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Building 3D nanostructures

Researchers at the University of Nottingham, UK claim to have achieved for the first time a self-assembly of artificial 3D nanostructures on a surface. Scientists say that the new technique could be useful for creating molecular computers and information storage devices of the future.
Researchers have used self-assembly to build molecules upwards and outwards from a surface by introducing a "guest" molecule onto the surface. When additional "host" molecules are then added, these spontaneously arrange themselves around the guest, forming stable extra layers around the molecule. The team employed carbon-60, or buckyballs, as the guest molecules and introduced the C60 onto a surface patterned by an array of host tetracarboxylic acid molecules. These molecules provide an array of nanopores that are stabilized by hydrogen bonding and they can selectively trap other simple molecules, like C60. This opens up the possibility of preparing increasingly complex molecular arrangements, whose organization can be controlled, according to the researchers.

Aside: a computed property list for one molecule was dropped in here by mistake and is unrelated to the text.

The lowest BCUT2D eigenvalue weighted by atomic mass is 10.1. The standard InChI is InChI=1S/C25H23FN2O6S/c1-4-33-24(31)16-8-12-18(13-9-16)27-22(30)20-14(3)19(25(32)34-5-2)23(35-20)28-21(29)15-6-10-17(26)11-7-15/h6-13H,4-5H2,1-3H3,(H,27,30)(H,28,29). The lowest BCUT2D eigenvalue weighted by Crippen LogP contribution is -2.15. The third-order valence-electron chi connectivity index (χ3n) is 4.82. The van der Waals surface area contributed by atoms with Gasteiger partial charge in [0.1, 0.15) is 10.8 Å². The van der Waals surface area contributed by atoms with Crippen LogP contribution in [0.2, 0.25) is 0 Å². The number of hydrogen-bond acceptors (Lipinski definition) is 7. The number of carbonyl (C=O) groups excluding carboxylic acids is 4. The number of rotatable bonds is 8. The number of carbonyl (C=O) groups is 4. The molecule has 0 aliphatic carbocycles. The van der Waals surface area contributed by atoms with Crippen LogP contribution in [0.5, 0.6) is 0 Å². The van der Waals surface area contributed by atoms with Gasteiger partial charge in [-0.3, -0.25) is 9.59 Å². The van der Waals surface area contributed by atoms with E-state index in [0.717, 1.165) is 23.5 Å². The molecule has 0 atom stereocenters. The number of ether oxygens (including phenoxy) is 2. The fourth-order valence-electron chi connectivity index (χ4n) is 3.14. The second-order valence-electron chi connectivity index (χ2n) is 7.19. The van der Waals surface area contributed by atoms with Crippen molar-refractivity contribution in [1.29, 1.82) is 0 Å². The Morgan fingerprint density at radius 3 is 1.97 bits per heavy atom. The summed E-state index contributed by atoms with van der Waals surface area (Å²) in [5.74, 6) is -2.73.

Researchers have created structures that assemble into larger arrays and introduce functionality such a magnetic and electronic properties, which could help in building new responsive materials with potential for sensing and data storage.

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